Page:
I don't think the Alyseum MATRIX two is going to work very well with video signals. The product page says "Analog Bandwidth: 0Hz to 20KHz" and also "Inputs & Outputs buffered with unity gain/low offset Op-Amp." The bandwidth range sounds like it's audio/CV range, and the op-amps they use to buffer the input/output are most likely contributing to that bandwidth limit. You could try running video through it and see how much it blurs it, and maybe it's acceptable to you.

I've used my Doepfer A-151 Quad Sequential Switch to switch between video sources before and it seems to have decent bandwidth for video. Some modular switches can handle video rate input/output, some can't. Usually it's ones that don't buffer their input/output that can handle it the best.

Bear in mind that switching between sources usually requires all the sources to be in sync (gen-locked) with each other. If they're not, then you're going to get glitches during each transition when whatever you're outputting to has to figure out what the sync is for each video source. If you're going into something digital this could mean a no-signal of blue screen for a moment, and if you're going into something analog it'll mean a moment where the screen scrolls or shows some sort of glitch. Again, this might be acceptable to you, or it might not.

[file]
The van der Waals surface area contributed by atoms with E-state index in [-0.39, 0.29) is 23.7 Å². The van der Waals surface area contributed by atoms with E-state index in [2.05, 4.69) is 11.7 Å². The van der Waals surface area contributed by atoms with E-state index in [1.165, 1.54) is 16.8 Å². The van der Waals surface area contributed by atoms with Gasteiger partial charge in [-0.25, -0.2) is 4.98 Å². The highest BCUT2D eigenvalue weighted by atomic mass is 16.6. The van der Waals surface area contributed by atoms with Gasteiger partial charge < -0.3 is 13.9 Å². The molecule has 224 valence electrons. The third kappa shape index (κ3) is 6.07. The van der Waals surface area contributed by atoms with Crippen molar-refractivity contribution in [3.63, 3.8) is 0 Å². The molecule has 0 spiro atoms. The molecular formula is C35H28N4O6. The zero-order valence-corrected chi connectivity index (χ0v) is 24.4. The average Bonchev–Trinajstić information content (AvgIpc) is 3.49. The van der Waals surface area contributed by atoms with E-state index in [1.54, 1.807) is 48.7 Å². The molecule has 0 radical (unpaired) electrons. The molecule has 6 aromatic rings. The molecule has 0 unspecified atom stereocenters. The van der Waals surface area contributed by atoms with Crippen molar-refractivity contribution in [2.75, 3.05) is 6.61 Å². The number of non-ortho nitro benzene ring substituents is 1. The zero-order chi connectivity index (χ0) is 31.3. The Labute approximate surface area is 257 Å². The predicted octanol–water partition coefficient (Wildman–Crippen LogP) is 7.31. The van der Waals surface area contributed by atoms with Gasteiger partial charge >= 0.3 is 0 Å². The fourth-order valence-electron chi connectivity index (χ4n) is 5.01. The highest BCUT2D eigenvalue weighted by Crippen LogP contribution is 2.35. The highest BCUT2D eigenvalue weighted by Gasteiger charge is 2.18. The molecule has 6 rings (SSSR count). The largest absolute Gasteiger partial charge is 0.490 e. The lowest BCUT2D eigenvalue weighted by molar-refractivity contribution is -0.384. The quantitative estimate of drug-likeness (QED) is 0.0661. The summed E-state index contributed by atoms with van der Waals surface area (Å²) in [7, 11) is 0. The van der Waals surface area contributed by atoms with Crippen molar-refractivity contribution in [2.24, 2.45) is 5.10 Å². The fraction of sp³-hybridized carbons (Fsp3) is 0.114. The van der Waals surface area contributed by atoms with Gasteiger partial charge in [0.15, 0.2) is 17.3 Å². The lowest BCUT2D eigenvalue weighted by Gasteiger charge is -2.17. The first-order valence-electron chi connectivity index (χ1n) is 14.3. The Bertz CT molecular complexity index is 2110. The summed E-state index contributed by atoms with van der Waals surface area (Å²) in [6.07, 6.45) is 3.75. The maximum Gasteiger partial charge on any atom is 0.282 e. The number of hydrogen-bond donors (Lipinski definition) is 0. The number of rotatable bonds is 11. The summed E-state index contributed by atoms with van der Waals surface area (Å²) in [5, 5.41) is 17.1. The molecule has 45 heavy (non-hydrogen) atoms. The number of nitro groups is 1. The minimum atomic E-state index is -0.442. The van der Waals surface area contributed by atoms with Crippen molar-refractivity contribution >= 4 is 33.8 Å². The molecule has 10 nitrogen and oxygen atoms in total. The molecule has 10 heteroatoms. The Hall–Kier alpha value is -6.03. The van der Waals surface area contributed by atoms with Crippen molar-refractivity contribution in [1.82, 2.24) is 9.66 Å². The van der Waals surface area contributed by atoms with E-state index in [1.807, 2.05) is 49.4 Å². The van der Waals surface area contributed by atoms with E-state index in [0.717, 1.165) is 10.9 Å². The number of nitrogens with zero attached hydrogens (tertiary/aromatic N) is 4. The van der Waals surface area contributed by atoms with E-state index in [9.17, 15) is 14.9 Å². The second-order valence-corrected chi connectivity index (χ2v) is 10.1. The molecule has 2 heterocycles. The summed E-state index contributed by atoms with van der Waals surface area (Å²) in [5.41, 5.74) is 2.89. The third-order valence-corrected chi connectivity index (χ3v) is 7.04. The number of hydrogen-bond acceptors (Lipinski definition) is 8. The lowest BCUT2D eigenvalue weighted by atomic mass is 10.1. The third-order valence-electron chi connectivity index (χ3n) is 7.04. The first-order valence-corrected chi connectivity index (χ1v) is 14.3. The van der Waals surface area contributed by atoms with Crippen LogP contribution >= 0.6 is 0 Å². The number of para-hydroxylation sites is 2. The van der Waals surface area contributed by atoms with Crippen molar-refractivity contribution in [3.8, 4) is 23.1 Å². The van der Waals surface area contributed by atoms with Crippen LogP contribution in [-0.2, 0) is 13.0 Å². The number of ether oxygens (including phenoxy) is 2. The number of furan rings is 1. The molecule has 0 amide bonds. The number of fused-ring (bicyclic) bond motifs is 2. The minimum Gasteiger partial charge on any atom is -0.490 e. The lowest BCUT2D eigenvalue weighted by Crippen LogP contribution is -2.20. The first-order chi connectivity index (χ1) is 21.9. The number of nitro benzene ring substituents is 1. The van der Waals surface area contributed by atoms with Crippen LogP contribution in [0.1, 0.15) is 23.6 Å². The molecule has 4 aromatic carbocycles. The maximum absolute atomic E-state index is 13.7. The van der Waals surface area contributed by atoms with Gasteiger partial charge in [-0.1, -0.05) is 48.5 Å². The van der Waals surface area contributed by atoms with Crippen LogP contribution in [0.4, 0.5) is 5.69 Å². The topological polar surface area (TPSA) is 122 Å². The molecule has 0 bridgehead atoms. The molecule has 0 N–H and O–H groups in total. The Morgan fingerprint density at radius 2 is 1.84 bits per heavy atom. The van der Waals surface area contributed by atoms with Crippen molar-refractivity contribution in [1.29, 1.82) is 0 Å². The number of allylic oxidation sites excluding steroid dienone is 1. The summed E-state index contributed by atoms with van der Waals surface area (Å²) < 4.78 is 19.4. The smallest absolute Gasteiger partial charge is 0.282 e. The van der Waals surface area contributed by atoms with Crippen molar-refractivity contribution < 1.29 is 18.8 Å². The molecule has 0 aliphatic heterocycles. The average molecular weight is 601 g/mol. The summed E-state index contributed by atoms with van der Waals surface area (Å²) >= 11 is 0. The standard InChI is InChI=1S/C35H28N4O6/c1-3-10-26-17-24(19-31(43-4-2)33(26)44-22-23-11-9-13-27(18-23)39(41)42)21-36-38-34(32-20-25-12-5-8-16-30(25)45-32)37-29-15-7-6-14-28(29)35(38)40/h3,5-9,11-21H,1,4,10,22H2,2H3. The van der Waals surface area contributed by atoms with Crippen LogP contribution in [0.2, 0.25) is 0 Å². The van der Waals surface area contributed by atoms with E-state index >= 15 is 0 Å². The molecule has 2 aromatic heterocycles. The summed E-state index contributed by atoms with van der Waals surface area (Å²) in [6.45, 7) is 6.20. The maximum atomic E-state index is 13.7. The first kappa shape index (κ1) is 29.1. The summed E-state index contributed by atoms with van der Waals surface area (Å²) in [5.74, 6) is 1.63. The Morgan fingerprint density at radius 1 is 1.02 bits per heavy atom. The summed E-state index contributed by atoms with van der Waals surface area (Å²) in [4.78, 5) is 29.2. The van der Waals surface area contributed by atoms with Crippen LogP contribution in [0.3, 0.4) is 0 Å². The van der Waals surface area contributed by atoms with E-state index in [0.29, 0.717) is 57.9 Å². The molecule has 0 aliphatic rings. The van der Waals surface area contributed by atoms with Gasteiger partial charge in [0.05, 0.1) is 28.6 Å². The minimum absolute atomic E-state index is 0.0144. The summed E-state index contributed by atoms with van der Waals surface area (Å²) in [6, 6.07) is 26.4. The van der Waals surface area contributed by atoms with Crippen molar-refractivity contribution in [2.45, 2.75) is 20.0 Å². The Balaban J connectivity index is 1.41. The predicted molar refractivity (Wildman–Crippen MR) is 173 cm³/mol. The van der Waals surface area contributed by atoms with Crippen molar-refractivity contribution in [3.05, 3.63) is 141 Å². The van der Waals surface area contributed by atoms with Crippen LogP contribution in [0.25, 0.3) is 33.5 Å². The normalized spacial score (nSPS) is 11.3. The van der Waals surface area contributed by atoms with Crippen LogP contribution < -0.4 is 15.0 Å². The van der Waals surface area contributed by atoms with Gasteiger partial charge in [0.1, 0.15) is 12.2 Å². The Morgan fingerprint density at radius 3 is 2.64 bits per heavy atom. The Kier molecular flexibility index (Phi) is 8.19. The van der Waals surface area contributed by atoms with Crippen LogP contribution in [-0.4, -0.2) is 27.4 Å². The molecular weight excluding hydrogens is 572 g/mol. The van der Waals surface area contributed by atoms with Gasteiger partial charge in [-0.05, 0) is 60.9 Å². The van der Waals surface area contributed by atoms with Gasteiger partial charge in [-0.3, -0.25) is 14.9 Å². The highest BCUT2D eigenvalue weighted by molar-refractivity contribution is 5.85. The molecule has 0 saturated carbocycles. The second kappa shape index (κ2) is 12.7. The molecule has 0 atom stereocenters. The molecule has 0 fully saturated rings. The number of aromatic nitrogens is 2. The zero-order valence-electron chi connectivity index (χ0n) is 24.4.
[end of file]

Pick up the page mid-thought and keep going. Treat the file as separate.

To that end, some sources can sync with each other. Some video cameras (like old security cameras or old pro tv cameras) or other old pro tv gear (that a tv station might have used) might have a genlock input/output, and that's what that's for. If you're using gear that can't sync with each other but you want it synced, you need a Time Base Corrector (TBC). LZX have a really neat TBC module coming out soon, but it's not out just yet (hopefully by end of year). Another common option for TBC is to use an old video mixer that has TBC built in. Or you can get an old standalone pro TBC device that a tv studio might have used.
Thanks for all of this info. I have a fuzzy understanding of sync signals but frequency ranges on op amps is new to me...

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nangu
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Re: Adapting the EuroRack audio world for video synthesis

Post by nangu » Thu Nov 19, 2020 5:19 pm

vrfats wrote:
Sat Nov 14, 2020 7:31 pm
I'm curious what a setup capable of doing voltage controlled cuts between input sources would look like.
If you’re ok with using MIDI instead of CV, the Edirol mixers would be worth a look. V4, V8, V440HD, and V4EX..

I haven’t used a V4EX, and haven’t done very much with MIDI yet on the other 3. But I’m willing to look into it and report back if you’re interested- let me know...